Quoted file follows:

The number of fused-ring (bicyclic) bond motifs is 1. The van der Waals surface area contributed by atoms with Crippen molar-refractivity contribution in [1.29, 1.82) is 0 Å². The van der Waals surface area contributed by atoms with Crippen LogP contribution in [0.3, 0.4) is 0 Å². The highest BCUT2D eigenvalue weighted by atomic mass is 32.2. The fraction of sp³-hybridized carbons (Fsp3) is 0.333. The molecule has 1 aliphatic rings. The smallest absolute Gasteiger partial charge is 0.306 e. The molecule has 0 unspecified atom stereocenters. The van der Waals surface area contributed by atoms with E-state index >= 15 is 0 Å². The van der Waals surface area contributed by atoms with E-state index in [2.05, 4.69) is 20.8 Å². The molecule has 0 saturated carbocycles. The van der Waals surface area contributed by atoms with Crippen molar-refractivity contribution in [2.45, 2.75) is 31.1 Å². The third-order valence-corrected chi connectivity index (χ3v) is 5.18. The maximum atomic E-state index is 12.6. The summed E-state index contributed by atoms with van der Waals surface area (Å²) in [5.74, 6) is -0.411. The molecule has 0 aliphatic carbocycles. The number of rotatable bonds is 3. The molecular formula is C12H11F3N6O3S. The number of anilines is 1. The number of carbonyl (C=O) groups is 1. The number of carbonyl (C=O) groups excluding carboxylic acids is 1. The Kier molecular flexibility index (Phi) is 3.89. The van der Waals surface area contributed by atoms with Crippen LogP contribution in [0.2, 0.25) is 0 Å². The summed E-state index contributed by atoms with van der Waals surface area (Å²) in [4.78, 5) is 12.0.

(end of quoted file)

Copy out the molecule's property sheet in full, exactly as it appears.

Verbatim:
The number of fused-ring (bicyclic) bond motifs is 1. The van der Waals surface area contributed by atoms with Crippen molar-refractivity contribution in [1.29, 1.82) is 0 Å². The van der Waals surface area contributed by atoms with Crippen LogP contribution in [0.3, 0.4) is 0 Å². The highest BCUT2D eigenvalue weighted by atomic mass is 32.2. The fraction of sp³-hybridized carbons (Fsp3) is 0.333. The molecule has 1 aliphatic rings. The smallest absolute Gasteiger partial charge is 0.306 e. The molecule has 0 unspecified atom stereocenters. The van der Waals surface area contributed by atoms with E-state index >= 15 is 0 Å². The van der Waals surface area contributed by atoms with E-state index in [2.05, 4.69) is 20.8 Å². The molecule has 0 saturated carbocycles. The van der Waals surface area contributed by atoms with Crippen molar-refractivity contribution in [2.45, 2.75) is 31.1 Å². The third-order valence-corrected chi connectivity index (χ3v) is 5.18. The maximum atomic E-state index is 12.6. The summed E-state index contributed by atoms with van der Waals surface area (Å²) in [5.74, 6) is -0.411. The molecule has 0 aliphatic carbocycles. The number of rotatable bonds is 3. The molecular formula is C12H11F3N6O3S. The number of anilines is 1. The number of carbonyl (C=O) groups is 1. The number of carbonyl (C=O) groups excluding carboxylic acids is 1. The Kier molecular flexibility index (Phi) is 3.89. The van der Waals surface area contributed by atoms with Crippen LogP contribution in [0.2, 0.25) is 0 Å². The summed E-state index contributed by atoms with van der Waals surface area (Å²) in [4.78, 5) is 12.0.